That night we ate at a grand restaurant by the
river. I thought it was an old palace but it turned out to be a grand old police station that had stood disused for many years.
The next day we’d asked Suna to arrange a boat trip down the Bosphorous for us (there’s a rhyme for a song there) and spent a very relaxing day looking at the palaces and houses on the European and Asian sides of the river and watching the busy river traffic from cruise liners to Russian cargo hulks to little fishing boats. The boat dropped us off by the Greek Cathedral and I walked with Suna through an old residential area. Here children were playing, men were sitting playing backgammon in men-only cafes, cats were running around. No one tried to sell us a carpet.

On Wednesday morning, we were back on the tourist trail with a guided tour of the Topkapi Palace where the Sultans used to live. In one room relics were displayed, including a hair from the beard of the Prophet and the actual rod with which Moses parted the Red Sea! (Chris viewed this with a considerable amount of scepticism.)
In the evening we were looking for a ~hip” bar (according to the Time Out guide) when there was a power cut. So we had a drink by candlelight in the ~’hip” bar which was otherwise empty. We seemed to keep missing the cool people. A text message on my mobile informed us that our band and crew had just landed…

… which meant that we were no longer on holiday. The following morning our return to work was greeted in Istanbul by torrential rain. Suna met us and we were driven to a little recording studio in a street fill of garages. James Monkman, our tour manager, and Tony Dreads, our stage manager, were waiting for us outside. Inside, Pete Gleadall, Mark Refoy, Dawne Adams and Bic Hayes were already running through songs. We started rehearsing three songs they’d never played before:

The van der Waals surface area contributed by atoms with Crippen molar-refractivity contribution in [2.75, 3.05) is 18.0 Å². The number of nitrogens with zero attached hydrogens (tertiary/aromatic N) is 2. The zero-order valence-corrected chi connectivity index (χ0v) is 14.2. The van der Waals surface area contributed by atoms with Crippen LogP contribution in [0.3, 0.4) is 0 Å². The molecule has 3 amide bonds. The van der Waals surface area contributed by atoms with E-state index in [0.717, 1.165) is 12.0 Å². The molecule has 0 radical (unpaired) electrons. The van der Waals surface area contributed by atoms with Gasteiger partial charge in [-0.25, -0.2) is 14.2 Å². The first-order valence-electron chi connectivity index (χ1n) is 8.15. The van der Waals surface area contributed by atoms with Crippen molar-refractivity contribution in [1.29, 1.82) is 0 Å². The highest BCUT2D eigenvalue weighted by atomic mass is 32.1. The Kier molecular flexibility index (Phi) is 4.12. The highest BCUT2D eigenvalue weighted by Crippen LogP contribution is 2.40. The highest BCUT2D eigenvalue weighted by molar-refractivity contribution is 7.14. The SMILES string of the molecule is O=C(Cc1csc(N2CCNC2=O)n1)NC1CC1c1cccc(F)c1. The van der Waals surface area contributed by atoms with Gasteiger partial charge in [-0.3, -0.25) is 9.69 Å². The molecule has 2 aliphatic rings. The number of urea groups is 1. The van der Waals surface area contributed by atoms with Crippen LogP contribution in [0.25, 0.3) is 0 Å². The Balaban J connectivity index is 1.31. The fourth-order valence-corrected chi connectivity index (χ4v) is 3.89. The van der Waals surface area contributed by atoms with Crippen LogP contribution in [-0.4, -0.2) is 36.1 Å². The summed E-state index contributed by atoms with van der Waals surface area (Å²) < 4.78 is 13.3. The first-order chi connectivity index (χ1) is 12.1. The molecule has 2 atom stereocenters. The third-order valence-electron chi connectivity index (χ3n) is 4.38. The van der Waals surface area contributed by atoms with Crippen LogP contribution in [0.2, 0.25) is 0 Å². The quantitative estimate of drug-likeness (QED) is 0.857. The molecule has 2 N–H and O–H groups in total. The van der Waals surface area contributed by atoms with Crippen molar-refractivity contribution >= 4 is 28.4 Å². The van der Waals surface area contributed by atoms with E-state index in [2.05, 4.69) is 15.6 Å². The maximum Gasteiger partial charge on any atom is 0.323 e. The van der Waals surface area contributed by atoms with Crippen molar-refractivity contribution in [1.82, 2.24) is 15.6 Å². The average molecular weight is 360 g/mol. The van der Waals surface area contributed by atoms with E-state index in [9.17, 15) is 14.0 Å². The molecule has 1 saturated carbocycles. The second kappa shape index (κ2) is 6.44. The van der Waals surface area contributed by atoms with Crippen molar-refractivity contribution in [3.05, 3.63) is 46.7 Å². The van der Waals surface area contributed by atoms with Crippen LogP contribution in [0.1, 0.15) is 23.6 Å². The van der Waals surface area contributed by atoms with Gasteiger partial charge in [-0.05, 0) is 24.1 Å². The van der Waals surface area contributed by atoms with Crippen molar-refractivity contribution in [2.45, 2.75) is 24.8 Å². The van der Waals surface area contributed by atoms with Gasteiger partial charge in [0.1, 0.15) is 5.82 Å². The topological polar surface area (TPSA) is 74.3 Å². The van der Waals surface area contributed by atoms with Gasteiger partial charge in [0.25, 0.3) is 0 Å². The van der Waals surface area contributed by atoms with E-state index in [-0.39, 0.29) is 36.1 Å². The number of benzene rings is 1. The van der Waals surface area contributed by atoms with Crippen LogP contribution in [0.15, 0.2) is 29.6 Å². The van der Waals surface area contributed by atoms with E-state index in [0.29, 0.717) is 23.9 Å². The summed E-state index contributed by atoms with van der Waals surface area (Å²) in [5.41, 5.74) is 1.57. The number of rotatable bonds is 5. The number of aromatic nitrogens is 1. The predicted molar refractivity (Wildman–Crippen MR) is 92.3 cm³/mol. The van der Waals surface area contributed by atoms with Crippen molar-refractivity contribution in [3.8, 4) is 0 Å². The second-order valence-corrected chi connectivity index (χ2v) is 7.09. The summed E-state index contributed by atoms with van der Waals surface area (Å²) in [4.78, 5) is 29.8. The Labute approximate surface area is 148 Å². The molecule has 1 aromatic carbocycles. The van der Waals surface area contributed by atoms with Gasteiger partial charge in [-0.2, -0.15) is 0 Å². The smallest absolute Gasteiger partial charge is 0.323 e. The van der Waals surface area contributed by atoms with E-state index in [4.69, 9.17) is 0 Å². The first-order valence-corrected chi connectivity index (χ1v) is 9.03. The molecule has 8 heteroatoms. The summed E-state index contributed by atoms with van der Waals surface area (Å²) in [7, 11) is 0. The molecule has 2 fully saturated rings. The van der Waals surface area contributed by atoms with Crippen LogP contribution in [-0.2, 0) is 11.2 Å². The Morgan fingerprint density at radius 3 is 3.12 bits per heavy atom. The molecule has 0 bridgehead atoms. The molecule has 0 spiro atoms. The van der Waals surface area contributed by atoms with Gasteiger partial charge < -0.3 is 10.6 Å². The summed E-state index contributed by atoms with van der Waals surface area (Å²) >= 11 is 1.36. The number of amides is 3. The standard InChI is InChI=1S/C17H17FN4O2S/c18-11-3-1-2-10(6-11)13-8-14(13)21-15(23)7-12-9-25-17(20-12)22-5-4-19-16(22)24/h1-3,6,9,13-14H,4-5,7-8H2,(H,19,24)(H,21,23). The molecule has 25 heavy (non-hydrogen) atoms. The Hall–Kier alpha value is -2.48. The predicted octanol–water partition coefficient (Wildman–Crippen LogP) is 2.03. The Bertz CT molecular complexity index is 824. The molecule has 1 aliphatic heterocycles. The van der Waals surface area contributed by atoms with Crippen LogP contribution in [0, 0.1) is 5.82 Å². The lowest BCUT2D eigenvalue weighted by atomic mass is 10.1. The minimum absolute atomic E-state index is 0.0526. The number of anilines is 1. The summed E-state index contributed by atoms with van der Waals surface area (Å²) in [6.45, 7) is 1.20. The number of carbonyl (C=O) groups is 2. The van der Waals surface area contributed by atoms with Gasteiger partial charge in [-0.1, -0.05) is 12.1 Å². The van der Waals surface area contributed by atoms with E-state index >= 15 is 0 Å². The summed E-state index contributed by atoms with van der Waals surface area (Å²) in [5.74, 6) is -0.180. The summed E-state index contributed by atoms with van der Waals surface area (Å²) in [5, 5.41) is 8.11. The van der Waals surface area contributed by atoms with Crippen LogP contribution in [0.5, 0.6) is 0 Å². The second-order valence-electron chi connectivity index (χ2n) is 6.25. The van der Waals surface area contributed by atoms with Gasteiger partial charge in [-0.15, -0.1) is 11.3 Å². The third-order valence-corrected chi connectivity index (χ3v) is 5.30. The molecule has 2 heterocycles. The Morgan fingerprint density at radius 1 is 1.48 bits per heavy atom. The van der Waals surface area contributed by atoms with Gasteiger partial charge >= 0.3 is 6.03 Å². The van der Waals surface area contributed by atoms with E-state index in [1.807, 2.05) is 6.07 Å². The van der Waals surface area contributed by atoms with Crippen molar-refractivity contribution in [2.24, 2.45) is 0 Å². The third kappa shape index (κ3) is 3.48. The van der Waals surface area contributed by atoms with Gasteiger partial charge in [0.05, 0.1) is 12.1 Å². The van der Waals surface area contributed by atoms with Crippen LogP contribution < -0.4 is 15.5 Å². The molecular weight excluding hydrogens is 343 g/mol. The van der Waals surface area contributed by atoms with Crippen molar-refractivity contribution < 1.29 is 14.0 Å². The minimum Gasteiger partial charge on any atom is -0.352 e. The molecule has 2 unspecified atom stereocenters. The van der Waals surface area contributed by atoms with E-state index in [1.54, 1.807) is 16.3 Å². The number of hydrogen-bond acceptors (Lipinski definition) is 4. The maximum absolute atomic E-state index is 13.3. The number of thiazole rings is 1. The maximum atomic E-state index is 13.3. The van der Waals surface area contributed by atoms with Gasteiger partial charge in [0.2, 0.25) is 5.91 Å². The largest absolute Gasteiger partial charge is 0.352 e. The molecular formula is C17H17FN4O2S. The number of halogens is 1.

‘~Opportunities”, “Se a Vida e~” and “Suburbia”. Afterwards, we all retired to the top floor of their hotel in Taksim Square for a drink.
We rehearsed in the studio for the next two days, playing through the full set several times. It felt rather as though the “Release” tour was just carrying on. Our new manager, David Dorrell, arrived on Friday night on a late flight. We became regulars at a open-air bar/restaurant called Terrace (very cool with a beautiful view), going there three consecutive nights. Chris said it was like being in Ibiza. It was not only cool but chilly. The temperature had dropped somewhat in Istanbul but we were assured that it wouldn’t rain for the festival.

Bic, Mark and I had had shiny, sequin-print suits made for this show which would reflect the lights well. Another change from the “Release” shows: this one was to look a little more glam. Seeing our suits, Chris decided he wanted a nacksuit made out of the same fabric and called Jeffrey Bryant, who looks after our wardrobe, to ask if he could make one and have it delivered within 48 hours. Jeffrey (an absolute treasure) dropped everything and Jodie, who works for Dorrell Management, brought it Out with her on Sunday afternoon.
So it was that on Sunday evening at 9 30 the At one-off “glam” Pet Shop Boys made their debut performance in Turkey. The full set-list:
“Home and dry” “Suburbia”

“Se a vida e” “Left to my own devices” “Love comes quickly” “Domino dancing” “New York City boy” ‘Always on my mind” “Sexy Northerner” “Opportunities”
“Love is a catastrophe” “Where the streets have no name… “West End girls”
“Go West” Encores: “Being boring” “It’s a sin”
We got a very enthusiastic reception from the festival crowd and the following evening flew back to London. (The carpets I’d bought were delivered separately.)

Copyright Areagraphy Ltd 2002: All Articles have been
Taken From Literally 2002 Issue 27